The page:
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Take a Hike

October 3, 2013

One might think it is rude to tell another “to take a hike.”

Well, someone told me so the other day and I was not offended.

It was my physician who told me so.

Here’s what I found out (again, for I probably always knew this).

Hiking (that translates to walking for an hour in the neighborhood for me now) is not only good for my health, it helps me sort things out in my mind.

I actually did some hiking and backpacking some years ago, and I remember going on a solo hike in the magnificent Los Padres National Forest over a weekend during a particularly difficult case I was then handling as a litigator.

This was just before the mediation I attended in which I helped the client settle the case.

(Interestingly, this was actually the last case I handled as a litigator before becoming a full time mediator.)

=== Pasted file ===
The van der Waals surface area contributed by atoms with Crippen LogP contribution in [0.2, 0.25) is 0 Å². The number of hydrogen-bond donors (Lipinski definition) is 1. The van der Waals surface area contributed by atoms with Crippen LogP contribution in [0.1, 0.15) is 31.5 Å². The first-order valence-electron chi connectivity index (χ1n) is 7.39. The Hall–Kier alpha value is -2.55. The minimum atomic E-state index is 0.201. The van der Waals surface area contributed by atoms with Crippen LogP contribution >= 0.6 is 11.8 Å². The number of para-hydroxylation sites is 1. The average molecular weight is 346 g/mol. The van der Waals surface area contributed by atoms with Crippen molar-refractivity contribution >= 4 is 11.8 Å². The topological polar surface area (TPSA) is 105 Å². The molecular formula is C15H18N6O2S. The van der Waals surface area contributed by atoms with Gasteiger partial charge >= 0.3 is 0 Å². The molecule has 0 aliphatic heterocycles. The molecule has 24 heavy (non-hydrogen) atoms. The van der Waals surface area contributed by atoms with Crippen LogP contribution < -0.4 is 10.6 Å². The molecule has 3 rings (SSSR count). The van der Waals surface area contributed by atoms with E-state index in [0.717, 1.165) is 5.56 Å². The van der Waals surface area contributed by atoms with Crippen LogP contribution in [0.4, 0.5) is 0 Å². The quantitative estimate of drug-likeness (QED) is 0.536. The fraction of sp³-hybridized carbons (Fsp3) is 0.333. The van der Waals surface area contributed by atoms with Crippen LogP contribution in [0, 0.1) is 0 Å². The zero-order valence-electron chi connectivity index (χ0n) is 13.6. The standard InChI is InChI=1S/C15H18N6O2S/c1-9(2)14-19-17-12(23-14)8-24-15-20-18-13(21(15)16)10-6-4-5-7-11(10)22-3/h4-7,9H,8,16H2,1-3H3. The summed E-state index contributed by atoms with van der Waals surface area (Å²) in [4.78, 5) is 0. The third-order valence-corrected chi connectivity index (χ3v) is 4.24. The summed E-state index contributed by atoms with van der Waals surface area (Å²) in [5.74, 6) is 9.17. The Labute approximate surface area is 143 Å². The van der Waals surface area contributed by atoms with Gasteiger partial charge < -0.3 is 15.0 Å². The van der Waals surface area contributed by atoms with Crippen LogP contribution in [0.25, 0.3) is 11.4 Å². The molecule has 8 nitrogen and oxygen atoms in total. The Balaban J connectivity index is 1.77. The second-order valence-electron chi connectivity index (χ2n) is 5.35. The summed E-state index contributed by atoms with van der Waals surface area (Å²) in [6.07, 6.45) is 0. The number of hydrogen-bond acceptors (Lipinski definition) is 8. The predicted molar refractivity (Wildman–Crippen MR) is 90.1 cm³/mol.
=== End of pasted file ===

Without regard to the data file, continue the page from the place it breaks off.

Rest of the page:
You know what?  The hike helped me clear my mind.

As a consequence, the path to settlement in that case became clear to me, and helped me help the client.

Today, under much different circumstances, I went for my hike in the neighborhood.

Again, while my feet took me in the direction I chose, I let my mind wander, and again, I was able to sort out some things about which I was puzzling.

I am certain that there are health professionals who can tell us more than I can say about letting the mind wander, about daydreaming, and about free association, all of which helps us think better about an issue we are facing.

But, personally, I know it can work.

So, although I fear being misconstrued telling a participant in a mediation I am conducting that he or she should “take a hike,” I can still suggest taking a break and getting some fresh air during a particularly tough moment.

Or I can even suggest actually “getting out there for a hike” between sessions.

I think the results will speak for themselves.


David I. Karp is a full time mediator of real estate and business disputes in Southern California.  His business website is .  He apologizes for any ads attached to this blog by; they are not his.

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